What are the Rules of Custody?

While it may seem like a inviolable right to travel with your child whenever you want, things can get sticky if you have a custody agreement in place with your ex-spouse and travel without his or her knowledge. This is especially true when your travel plans will take you across state lines. Here’s a glimpse at some of the custody rules in regards to traveling with your child.

If You Have Sole Legal Custody

Whether you can freely take your child on the road depends on the type of custody the court awarded you. If you have sole legal custody, you can most likely make travel plans without the other parent’s consent or knowledge. Before you pack your bags, however, make sure that any divorce decree or parenting plan in place doesn’t have any special provisions that restrict out-of-state or international travel. If they do, you will need consent of the court before taking your trip.

If You Share Joint Legal Custody

If you share custody, then look at the court order to see if it allows, or at least doesn’t prohibit travel across state lines. It may be allowed, but these court orders typically require you to obtain the other parent’s permission. Even if the court order doesn’t require it, obtaining the other parent’s written consent can help protect you in case a dispute arises later.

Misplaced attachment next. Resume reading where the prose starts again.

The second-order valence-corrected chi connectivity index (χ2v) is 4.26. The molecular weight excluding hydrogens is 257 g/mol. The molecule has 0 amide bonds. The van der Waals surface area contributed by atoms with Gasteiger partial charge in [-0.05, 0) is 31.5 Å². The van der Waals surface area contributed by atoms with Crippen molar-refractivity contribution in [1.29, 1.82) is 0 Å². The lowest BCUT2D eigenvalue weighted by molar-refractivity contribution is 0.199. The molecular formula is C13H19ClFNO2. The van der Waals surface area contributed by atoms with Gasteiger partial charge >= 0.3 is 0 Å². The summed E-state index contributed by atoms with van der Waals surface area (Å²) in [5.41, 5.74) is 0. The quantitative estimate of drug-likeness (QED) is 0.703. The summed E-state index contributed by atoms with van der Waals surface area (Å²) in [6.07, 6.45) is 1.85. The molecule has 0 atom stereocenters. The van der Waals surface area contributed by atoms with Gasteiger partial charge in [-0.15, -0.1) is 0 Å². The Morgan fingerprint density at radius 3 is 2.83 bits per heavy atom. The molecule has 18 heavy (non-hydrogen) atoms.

If You Have No Custody Order

If custody is still pending or you have no order in place, there is nothing that states you can’t travel with your child without permission, but it’s a great idea to seek the other parent’s permission or court approval. This is especially true if an order is still pending. Taking actions without consulting the other parent can make a judge think you won’t be able to effectively co-parent with your child’s other parent.
When traveling with your child, keeping the other parent informed can help ease tensions. Failing to do that could lead to disputes, and in the worst case, criminal kidnapping charges. Knowing your rights during a custody battle can help you protect yourself and your child, and an experienced attorney can help ensure your rights are protected. If you’re having issues with the custody of your child, call for a consultation today.


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